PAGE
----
Tuesday, February 19, 2013

Cindy McCready

On the suicide of talented, troubled Cindy McCready, I posted on FB:
"R.I.P. It's a terrible thing to realize your demons are driving you & you're just along for the ride."

My old friend,  poet  Jim Ruggia, always a more descriptive writer than I,  commented on my post (in part):
"For a lot of people it's a highway at night out there, lights and flashers careening and strange half lit figures on the road side."

What Jim wrote is what happened to Cindy. She went to Nashville at age 18 with her great voice, good looks & ambition. She brought whatever  demons she had with her. Part of the ambition, perhaps even the  strongest  part, was a belief she could escape them if she became a success, a star. Fame only compounded her problems in the sense that they were writ large for all to see. She would have screwed up her life just as much & in much the same way  by staying home.  She might have, however, been less isolated in her out-of-control misery. Maybe even had fewer enablers & few more genuinely helpful friends.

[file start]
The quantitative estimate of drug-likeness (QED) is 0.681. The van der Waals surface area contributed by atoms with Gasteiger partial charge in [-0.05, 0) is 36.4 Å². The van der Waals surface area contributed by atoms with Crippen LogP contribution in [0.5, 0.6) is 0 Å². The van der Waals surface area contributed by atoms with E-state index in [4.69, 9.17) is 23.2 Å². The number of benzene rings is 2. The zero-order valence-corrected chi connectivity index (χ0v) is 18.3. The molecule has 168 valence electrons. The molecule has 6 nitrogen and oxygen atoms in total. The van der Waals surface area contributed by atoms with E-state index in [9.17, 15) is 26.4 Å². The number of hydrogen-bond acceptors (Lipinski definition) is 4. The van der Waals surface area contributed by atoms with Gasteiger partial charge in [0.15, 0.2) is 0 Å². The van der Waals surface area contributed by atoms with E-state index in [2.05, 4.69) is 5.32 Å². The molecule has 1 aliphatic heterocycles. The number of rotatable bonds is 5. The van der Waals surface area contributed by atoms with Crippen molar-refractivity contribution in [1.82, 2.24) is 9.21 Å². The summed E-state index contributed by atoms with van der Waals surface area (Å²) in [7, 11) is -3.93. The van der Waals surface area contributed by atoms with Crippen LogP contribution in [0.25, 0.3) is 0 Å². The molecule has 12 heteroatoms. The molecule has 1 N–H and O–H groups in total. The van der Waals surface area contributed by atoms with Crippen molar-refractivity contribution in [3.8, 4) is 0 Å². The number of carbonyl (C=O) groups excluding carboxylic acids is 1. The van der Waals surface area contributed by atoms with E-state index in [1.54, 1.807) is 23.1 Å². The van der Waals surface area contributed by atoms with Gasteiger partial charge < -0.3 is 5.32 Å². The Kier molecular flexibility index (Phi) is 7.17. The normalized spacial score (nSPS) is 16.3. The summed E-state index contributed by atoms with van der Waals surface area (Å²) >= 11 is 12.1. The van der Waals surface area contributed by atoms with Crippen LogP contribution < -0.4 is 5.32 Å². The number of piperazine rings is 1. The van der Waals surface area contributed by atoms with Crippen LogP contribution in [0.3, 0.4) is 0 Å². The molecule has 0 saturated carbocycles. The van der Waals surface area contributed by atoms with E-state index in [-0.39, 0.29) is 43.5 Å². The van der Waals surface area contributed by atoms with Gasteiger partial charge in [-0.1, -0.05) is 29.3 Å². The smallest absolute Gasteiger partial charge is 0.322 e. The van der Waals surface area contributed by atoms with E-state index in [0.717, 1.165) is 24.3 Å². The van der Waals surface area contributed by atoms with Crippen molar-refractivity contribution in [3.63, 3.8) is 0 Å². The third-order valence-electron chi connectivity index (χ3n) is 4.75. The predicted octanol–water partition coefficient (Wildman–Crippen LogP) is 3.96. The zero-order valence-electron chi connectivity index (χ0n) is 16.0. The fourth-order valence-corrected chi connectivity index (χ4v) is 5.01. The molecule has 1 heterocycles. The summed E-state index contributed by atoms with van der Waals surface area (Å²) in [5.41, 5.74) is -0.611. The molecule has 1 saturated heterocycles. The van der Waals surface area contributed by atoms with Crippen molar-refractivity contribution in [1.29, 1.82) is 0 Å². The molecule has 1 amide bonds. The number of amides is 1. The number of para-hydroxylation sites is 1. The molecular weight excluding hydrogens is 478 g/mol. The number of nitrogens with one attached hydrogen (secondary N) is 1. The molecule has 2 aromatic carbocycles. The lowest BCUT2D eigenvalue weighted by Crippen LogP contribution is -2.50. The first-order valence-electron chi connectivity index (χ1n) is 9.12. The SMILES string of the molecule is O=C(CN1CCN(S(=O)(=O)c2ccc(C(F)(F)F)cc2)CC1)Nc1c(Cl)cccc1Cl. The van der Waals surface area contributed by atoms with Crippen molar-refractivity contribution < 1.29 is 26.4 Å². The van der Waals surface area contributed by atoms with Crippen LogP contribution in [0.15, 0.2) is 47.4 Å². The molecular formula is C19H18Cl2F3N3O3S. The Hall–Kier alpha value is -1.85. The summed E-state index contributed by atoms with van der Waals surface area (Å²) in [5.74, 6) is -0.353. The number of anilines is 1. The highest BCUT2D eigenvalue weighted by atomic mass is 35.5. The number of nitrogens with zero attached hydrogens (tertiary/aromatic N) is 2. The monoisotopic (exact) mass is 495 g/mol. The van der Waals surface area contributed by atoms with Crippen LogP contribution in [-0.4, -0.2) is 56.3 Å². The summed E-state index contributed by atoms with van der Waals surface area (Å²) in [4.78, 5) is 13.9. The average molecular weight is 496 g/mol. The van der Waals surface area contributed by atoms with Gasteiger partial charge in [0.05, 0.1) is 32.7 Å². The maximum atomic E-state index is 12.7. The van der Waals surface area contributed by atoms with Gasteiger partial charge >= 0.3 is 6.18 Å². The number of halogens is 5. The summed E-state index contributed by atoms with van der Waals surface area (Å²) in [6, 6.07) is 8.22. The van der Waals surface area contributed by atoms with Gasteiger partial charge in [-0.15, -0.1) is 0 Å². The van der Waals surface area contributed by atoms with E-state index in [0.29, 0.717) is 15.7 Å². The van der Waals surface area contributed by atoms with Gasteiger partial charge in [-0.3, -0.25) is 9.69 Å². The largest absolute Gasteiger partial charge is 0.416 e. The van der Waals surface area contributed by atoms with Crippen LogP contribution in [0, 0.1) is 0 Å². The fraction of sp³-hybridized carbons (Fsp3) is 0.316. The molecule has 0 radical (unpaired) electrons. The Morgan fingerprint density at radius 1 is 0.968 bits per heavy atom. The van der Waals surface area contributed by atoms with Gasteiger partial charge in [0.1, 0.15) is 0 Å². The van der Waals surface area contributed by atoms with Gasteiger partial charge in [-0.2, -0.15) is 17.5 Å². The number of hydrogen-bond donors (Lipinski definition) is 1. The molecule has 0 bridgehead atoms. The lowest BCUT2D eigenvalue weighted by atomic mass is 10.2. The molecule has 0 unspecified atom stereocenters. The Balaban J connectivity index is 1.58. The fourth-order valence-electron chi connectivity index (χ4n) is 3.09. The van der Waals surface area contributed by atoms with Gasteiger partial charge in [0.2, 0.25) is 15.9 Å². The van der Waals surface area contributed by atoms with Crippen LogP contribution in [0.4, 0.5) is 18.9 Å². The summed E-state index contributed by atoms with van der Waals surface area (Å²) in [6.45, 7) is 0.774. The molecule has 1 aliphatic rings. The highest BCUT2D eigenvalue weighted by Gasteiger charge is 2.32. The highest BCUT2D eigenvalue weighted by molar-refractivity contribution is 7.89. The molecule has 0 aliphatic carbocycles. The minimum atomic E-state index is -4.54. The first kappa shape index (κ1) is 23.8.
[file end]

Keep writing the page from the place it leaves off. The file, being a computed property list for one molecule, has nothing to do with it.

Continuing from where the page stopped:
A couple of other FB friends were critical of her for what I think were the wrong reasons.  Why do we believe celebrities ought to be better at handling their demons than we are?  Because they have money to throw at them?  Because they  can afford expensive lawyers & luxurious rehabs?

Yes she did abandon her kids &, as Jim also noted, shot her dog "in one last contemptuous act before shutting out the lights. " But coming from Jim, this is more observation than judgment.  He  understands there's more important causes  for outrage.  & if one must choose a symbol of wealthy arrogance as madness,  Cindy McCready is not a  good one. She was just someone who fucked  up her life, & got a chance to do it in a very public way, & when she decided she couldn't unfuck it, she angrily ended it. We can mourn her.

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